Schoolchildren brought their prize-winning stories to life with shadow puppets, acting and animation in a competition to depict “Bringing life back to the moors.”

Children receiving MoorLIFE Awards

The national competition was organised by MoorLIFE, a five-year project to rescue some 2,000 acres of Peak District and South Pennine moorlands from the ravages of erosion, air pollution, overgrazing, drainage, climate change, and wildfires.

The winners and runners-up gathered at the Moorland Discovery Centre at Longshaw to receive their certificates and see two films created by the pupils on the themes of the winning poems, stories and pictures. The young film-makers were guided by the Babbling Vagabonds professional theatre company, based in Buxton.

Nine-year-old Sophie Wright, of Norton Free Primary School, Sheffield, took the top prize in the primary school section with her “Tragic Moorland Poem.” Sophie told the story of a picnic that turned into environmental disaster when a careless family let their barbecue blaze out of control, devastating wildlife and plants across the moorland.

“I wanted show how people can destroy the moorland and how peat bogs and moorland are easily damaged by fire,” said Sophie.

Shadow puppet production for the MoorLIFE Awards

The Norton schoolchildren made shadow-puppets and voiced the story on film.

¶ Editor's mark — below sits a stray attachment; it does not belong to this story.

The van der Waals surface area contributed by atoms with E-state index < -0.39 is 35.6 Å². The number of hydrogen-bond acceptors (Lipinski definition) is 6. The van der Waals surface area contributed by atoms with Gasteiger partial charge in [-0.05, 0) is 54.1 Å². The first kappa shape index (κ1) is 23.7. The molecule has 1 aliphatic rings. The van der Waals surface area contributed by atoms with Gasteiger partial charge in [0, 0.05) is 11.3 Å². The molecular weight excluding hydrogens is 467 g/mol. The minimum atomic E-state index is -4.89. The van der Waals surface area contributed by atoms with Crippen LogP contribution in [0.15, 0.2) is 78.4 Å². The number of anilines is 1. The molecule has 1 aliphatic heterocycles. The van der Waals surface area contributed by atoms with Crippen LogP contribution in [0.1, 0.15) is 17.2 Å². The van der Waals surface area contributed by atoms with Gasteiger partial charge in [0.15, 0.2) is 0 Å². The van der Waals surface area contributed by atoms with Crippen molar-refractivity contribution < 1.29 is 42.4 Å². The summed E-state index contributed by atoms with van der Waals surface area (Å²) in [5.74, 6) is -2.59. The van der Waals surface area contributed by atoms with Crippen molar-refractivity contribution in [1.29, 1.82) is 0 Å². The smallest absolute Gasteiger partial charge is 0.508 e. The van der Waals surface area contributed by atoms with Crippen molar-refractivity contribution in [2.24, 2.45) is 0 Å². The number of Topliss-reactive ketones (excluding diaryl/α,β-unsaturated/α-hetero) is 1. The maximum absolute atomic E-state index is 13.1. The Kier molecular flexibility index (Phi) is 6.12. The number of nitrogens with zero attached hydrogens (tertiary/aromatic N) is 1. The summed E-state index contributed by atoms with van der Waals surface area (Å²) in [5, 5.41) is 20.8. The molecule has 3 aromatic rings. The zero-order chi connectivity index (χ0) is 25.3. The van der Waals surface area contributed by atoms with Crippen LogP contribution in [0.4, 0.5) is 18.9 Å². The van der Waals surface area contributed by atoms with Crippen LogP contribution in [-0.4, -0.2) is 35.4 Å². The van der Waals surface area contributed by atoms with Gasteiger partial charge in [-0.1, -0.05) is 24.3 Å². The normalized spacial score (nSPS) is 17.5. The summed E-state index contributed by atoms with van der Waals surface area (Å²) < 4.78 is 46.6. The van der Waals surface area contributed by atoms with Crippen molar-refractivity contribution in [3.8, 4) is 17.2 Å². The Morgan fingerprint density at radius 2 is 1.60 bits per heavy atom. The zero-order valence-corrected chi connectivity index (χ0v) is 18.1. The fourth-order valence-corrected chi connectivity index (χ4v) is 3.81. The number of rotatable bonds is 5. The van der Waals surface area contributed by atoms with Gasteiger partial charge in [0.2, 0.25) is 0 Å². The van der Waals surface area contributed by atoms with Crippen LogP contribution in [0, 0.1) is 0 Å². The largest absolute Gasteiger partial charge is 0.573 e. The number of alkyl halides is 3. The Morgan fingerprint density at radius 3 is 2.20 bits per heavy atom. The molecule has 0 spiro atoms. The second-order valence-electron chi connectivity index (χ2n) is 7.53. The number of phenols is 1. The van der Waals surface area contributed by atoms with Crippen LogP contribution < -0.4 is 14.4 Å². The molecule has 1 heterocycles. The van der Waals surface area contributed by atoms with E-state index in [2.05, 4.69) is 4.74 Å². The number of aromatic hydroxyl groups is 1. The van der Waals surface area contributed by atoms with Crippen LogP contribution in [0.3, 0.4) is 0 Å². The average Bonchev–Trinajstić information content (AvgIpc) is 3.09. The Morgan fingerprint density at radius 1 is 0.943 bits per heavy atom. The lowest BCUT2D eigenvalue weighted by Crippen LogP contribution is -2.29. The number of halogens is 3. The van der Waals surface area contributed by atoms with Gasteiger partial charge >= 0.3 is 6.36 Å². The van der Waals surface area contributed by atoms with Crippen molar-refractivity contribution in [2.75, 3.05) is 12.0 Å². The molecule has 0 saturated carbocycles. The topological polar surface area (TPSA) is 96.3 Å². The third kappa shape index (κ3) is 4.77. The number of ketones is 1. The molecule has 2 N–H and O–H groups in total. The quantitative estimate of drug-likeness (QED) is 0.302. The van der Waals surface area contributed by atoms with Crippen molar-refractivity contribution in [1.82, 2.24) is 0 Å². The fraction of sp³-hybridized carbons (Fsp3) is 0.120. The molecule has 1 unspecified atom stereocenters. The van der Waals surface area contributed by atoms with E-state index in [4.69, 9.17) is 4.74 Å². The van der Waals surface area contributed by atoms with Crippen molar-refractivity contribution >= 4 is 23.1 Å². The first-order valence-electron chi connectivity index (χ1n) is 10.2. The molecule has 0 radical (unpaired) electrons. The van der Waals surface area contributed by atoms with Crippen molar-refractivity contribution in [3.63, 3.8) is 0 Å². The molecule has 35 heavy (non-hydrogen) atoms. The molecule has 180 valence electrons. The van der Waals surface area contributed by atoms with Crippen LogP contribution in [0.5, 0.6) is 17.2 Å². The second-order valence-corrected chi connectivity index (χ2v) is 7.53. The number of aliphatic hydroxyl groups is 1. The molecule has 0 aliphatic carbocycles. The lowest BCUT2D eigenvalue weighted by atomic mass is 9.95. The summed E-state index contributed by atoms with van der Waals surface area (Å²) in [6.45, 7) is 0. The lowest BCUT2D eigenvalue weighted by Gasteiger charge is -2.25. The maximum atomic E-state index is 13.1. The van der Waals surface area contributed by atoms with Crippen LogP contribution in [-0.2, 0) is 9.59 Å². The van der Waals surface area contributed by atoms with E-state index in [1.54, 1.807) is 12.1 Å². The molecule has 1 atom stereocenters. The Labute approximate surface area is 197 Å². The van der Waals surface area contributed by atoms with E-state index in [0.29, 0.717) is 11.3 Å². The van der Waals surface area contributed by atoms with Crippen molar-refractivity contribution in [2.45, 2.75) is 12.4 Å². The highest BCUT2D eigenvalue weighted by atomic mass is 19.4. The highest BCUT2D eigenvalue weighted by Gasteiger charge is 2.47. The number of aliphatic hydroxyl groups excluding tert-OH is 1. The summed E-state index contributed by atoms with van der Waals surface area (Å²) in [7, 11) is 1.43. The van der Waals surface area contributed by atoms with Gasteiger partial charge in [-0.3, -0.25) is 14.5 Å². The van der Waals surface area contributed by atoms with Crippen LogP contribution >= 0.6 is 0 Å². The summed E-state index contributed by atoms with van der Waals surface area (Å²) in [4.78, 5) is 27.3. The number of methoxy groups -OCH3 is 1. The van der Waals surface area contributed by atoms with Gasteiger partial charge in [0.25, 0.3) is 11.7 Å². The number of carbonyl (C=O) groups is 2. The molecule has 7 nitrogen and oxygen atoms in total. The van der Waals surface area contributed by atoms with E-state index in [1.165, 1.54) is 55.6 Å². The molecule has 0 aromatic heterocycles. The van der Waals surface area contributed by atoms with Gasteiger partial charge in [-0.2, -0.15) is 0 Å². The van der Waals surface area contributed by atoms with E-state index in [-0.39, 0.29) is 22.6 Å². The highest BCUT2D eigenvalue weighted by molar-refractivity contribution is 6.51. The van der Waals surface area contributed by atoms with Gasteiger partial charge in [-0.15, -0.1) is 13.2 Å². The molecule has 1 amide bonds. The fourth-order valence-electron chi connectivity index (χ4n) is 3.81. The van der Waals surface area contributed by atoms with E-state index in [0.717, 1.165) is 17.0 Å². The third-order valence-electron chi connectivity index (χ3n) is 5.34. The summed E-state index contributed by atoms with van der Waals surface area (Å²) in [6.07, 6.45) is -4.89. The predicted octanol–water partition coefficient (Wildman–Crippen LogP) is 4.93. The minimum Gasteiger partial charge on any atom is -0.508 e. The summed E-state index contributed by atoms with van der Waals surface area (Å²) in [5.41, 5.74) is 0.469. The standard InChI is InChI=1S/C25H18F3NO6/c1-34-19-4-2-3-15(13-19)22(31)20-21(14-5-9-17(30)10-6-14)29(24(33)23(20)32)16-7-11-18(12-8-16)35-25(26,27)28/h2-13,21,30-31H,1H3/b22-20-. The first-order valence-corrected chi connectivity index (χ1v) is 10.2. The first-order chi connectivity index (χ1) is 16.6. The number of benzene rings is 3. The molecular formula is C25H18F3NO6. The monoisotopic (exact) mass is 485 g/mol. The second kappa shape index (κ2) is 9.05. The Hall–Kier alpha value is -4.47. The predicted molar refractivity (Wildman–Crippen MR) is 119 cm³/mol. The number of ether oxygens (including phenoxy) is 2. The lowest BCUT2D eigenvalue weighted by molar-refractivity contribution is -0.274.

Winner in the secondary school section was Henri Poole-Birrell, of Stover School, Devon, whose cartoon of space aliens landing on moorland was brought to life with acting and animation by Henri and his fellow students.

Theatre production for the MoorLIFE Awards performed by pupils

Runners-up were George Beaumont, Malachi Smith and Olivia Grace Taylor of Deepcar St John’s Primary School, Sheffield; Joe Winspear Madden of the Duke of Norfolk Primary School, Glossop, and Isabel Sutton and Megan Smith of Tansley Primary School, near Matlock.

The competition raised awareness of the moorlands and the importance of conserving them for tackling climate change and flood risks, as well as the threats to its special habitats, plants, animals and birds.

The films will be available online along with the educational materials used by the schools, produced by the national park’s Learning & Discovery team.

MoorLIFE learning materials can be downloaded here.